April 1, 2020
Honestly, tea is a national institution. Even our work breaks are ‘tea breaks’. You see, we’ve always held the drink in high regards and with good reason. Aroma, taste, strength – there’s a lot that goes into a good brew!
There are over 1,000 different types of tea that are served in British homes, each varying in terms of style and flavour. But none seem to match the strong and divine taste of Black Tea! With the favourite varietals being old standards like English Breakfast and Builders Tea, many take it with milk, but we enjoy it without: punchy and aromatic. Did you know that Black Tea is the most consumed type of tea in Britain? We’re not a surprise (pours another cup).
The second most popular is Earl Grey! It started as a black tea but when new varieties were cultivated, Earl Grey was given its own category. This tea is often served without milk and takes longer to brew. Infused with bergamot notes to mask some of the bitterness, this orange-y flavour certainly adds to its soothing benefits.
But if you want to go for something a little more nutirious, then brew some Green Tea! Drinking Green Tea is said to have multiple health benefits, and thanks to its lack of caffeine and no added milk or sugar, it is considered a “healthier” alternative to our favourite black tea. Refreshing, natural and green, you’ll likely find green tea in the cupboards of people who’ve stuck to their ‘new year, new me’ resolutions!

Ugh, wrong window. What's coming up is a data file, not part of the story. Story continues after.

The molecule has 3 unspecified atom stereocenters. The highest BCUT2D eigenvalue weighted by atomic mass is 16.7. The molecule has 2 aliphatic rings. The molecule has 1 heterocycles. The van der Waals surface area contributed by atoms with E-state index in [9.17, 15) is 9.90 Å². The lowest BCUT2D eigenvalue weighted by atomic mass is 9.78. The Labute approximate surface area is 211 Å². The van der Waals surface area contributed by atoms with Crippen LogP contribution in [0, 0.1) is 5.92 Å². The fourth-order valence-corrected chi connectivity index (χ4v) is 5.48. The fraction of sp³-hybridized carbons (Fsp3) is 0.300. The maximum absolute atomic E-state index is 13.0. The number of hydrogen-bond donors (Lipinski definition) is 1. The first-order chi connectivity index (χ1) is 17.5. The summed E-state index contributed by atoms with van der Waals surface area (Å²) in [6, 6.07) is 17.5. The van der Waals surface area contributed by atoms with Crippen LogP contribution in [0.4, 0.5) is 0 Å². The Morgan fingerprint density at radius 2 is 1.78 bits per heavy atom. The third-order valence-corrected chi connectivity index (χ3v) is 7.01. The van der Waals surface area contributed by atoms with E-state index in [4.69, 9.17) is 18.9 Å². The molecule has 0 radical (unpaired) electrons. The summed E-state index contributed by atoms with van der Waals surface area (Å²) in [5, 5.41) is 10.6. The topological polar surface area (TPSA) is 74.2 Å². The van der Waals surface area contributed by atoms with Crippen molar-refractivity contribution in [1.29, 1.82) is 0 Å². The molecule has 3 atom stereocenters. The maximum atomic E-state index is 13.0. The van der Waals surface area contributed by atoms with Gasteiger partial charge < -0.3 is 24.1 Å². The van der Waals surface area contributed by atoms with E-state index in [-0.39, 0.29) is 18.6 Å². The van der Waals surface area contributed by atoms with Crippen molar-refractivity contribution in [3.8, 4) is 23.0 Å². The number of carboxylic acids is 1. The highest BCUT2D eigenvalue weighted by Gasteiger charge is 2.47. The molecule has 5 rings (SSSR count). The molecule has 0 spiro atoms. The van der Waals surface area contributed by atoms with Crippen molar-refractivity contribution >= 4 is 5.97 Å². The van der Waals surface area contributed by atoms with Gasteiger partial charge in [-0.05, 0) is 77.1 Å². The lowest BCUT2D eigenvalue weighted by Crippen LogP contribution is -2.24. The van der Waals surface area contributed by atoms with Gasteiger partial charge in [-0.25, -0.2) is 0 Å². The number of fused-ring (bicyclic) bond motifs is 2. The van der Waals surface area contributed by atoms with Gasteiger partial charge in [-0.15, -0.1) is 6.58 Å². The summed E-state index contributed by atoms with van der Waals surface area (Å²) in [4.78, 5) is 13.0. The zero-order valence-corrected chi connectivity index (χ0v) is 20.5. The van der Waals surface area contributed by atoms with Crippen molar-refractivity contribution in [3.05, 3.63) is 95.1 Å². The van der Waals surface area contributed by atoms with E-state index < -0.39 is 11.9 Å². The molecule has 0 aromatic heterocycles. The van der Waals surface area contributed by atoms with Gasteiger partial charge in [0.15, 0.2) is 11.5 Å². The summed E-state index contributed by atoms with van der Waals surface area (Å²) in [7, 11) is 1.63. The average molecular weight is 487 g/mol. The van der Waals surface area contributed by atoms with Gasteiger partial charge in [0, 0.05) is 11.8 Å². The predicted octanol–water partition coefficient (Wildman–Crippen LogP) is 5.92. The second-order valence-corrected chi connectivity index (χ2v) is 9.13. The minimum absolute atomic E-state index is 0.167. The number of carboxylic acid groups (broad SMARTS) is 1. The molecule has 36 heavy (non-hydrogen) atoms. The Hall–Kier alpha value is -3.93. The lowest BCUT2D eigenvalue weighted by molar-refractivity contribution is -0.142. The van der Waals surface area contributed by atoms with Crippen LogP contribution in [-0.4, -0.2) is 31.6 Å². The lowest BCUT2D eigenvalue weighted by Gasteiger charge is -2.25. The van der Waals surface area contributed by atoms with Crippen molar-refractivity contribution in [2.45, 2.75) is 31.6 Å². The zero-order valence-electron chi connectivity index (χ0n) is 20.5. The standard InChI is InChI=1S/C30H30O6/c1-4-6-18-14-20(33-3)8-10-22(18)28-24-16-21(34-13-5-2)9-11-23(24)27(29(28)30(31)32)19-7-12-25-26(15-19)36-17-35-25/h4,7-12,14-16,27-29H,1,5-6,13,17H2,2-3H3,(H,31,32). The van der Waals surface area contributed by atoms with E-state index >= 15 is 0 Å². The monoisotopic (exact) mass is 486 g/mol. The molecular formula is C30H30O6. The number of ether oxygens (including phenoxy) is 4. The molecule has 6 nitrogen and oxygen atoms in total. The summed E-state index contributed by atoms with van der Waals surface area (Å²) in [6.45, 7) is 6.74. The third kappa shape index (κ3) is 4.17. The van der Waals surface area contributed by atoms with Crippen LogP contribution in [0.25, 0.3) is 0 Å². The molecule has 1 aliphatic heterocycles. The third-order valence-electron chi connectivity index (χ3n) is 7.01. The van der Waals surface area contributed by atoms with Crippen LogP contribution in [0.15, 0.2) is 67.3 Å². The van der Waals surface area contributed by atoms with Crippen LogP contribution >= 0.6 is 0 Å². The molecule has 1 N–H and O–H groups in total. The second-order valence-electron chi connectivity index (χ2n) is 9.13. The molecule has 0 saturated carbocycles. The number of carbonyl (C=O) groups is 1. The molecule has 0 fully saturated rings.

Then there’s Herbal Tea. A recent craze in the UK, many people are choosing them for their wide varieties of flavours and the benefits they believe come with them. For example, some drink chamomile tea before bed as they feel it helps them sleep. Not all versions of this tea are bitter; some are made from fruit extracts, with berries being particularly popular.
“But I only drink Chinese Tea!” We hear you cry – don’t worry, we’ve got one for you too. Oolong is a semi-fermented Chinese tea. It’s a popular type of tea in the UK, with varying flavours from woody to fruity. The flavours are determined by the natural ingredients added during the creation of each blend. Because of the lengthy process of preparation, Oolong can be quite costly. But for those who love it, it’s worth it!
Whatever your prefence, we know one thing for sure – it’s always tea-time somewhere (any excuse for a cuppa!).